So there was no difference in baptising on behalf or God, Father, Son, Holy Spirit; and baptising on behalf of Jesus...
It's all, I think, a bit like physics, or chemistry, or any deep subject - where we use models and metaphors - because that's the only way we can access the ideas as humans.
God is so transcendent - God can transcend transcendence in the incarnation and take on the humanity God has made in God's image.
To call God three persons - isn't three "people". It means God within, God alongside, and God beyond is all the one God.
The God within is not different to the God alongside, nor different to the God beyond.
I'm enjoying this blog.
If you like my site
I hope you'll link to it as "Liturgy"
Let me know so I acknowledge that and link back.


Ricky Carvel said...

Hmmm. Two deep thoughts there, thanks!

Just following this thought through... Marcus, what aspects of God the Father (and, indeed, of the Spirit) do you not see in the person of Jesus?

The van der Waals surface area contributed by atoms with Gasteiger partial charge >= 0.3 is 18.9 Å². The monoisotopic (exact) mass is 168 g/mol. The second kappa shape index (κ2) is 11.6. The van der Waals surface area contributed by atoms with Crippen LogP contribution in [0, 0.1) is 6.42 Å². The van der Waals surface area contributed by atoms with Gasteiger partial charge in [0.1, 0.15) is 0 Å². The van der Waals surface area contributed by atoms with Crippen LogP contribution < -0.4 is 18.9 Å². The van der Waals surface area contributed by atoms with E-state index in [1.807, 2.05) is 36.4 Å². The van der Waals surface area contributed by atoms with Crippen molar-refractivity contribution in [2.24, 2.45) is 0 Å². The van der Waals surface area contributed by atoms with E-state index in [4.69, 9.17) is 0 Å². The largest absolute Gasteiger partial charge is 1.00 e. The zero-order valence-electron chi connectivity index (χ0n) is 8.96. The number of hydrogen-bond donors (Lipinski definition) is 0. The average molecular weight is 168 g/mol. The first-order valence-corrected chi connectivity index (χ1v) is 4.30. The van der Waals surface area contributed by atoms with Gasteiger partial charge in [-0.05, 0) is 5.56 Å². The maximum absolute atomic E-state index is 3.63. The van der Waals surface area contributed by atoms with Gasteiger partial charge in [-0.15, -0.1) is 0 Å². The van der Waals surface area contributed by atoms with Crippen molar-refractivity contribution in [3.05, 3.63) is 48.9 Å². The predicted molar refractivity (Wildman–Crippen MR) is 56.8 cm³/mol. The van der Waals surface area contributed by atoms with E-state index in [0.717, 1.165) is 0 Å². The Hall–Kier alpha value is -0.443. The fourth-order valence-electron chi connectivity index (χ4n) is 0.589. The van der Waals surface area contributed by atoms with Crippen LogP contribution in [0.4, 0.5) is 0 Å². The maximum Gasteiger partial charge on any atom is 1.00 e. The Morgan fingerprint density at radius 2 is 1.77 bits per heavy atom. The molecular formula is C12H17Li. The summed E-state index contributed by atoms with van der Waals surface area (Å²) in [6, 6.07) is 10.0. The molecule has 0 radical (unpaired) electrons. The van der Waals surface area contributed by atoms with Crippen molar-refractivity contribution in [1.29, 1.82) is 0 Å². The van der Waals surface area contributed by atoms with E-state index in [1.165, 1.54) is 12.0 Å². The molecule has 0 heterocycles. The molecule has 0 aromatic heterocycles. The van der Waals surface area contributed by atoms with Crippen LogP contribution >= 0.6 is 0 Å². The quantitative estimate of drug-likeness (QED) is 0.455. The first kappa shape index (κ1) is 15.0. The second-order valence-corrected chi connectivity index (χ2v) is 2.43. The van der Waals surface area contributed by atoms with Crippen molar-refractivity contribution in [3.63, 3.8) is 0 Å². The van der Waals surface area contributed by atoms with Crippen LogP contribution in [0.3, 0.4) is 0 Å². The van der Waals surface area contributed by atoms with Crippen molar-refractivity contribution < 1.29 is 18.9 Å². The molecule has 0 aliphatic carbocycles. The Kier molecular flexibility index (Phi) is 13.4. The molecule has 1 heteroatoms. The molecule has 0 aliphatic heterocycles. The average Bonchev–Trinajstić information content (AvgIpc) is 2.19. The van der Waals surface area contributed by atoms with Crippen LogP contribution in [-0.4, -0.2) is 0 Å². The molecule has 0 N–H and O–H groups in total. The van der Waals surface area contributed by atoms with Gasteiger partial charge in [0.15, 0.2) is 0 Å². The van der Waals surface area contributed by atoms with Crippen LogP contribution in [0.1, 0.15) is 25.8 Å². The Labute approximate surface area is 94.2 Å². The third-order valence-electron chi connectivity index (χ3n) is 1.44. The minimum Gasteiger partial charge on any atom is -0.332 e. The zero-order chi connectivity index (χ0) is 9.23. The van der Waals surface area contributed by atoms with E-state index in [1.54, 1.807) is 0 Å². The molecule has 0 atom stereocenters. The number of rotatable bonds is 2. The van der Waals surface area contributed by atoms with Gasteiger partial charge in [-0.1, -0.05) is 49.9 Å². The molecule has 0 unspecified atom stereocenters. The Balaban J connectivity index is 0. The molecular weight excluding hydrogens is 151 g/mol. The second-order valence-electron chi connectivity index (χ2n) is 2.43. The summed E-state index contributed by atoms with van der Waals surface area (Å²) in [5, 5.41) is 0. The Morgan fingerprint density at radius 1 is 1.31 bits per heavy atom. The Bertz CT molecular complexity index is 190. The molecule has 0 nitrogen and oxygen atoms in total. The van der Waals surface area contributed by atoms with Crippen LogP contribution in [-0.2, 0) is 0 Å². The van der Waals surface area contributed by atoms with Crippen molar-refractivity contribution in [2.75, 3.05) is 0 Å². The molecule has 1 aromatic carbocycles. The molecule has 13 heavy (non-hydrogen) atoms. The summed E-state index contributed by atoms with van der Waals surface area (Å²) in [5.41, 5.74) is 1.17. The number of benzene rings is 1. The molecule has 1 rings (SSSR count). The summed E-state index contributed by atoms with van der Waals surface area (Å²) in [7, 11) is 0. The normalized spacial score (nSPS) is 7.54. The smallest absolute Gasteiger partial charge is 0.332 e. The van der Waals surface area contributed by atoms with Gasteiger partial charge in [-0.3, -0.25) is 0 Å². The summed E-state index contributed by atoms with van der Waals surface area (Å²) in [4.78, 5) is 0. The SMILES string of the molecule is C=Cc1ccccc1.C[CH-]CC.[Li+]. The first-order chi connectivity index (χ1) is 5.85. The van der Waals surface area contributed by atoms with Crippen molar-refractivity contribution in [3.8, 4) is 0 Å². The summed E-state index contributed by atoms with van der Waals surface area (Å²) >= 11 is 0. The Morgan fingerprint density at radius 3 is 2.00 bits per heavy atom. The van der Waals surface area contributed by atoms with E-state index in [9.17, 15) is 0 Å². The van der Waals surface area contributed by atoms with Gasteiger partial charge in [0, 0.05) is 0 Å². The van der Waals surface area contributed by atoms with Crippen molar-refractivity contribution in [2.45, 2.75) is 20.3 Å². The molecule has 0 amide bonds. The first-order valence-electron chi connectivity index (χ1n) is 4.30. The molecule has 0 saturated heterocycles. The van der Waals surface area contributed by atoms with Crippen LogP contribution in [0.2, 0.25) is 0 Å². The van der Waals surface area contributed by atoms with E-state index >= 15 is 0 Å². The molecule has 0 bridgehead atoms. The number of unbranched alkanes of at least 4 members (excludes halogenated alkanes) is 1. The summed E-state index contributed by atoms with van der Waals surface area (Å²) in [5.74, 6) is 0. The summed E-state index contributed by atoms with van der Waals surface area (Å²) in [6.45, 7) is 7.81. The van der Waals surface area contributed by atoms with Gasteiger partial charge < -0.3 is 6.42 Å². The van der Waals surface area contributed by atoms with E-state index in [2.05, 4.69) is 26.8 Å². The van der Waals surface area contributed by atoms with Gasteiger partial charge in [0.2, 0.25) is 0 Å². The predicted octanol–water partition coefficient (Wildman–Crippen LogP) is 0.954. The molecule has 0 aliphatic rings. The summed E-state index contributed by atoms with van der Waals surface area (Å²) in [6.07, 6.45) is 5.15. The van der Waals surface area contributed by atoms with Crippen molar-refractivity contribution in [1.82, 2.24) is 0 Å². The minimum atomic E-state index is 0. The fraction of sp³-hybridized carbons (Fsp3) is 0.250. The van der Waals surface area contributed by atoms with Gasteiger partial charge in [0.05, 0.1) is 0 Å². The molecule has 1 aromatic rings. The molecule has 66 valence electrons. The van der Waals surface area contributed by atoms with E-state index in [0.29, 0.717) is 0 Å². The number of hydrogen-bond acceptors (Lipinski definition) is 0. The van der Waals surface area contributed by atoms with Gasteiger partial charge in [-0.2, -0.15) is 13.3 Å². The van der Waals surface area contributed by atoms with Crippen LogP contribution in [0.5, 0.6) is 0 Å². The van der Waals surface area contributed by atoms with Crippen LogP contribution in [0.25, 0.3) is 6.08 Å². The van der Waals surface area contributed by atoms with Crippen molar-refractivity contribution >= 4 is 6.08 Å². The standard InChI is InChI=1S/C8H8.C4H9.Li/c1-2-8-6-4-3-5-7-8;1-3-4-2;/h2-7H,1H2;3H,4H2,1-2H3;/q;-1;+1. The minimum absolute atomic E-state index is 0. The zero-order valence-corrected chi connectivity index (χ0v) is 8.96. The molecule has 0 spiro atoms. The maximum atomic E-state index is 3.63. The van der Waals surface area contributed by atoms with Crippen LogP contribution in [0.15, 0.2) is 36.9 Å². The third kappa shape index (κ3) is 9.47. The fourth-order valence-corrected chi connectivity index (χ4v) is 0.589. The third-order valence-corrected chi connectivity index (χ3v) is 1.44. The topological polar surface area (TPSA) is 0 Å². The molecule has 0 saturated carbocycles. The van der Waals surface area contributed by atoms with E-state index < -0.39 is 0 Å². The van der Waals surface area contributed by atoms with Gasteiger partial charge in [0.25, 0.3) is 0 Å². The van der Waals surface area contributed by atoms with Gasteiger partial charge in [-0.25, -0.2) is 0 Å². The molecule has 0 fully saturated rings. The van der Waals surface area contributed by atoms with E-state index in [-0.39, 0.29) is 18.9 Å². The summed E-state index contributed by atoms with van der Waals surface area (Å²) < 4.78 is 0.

I get your point. And I should say for good measure that in writing this post I haven't definitely decided which way I think things are - I'm just thinking out loud, testing my beliefs and those of others to see if they hold up to scrutiny.

Bosco, thanks for your comments too. i like the idea of baptising "into the nature of"... I'll need to think about that one. Your response on the trinity suggests that your belief is closer to that of the 'One God, viewed from three different angles' thinking.

Hmmm. Still more thinking to be done.


Marcus Green said...

Plus, and this is a biggy, Jesus both prays to his Father and asks us to do the same ("may father and yours" anyone?) which seems to sugegst that he thinks there's a difference. I'm kind ofthinking, if he thinks there's a difference, I'm sort of happy to go with that.

Just a thought.

Anonymous said...

If you strip away the quotes churches use to prove the Trinity, this is the basic structure: One is three. One is not three. Three is one. Three is not one.
The Trinity works as long as you don't try to understand it, explain it, or use logic.

Here is another quote:
"The mind of man cannot fully understand the mystery of the Trinity. He who would try to understand the mystery fully will lose his mind. But he who would deny the Trinity will lose his soul"
A Handbook of Christian Truth, pp. 51-52).

In other words, if you try to understand it, you will go crazy. If you don't support it, you will burn forever.

It is tough to be a Christian in the middle of so much denominational thinking.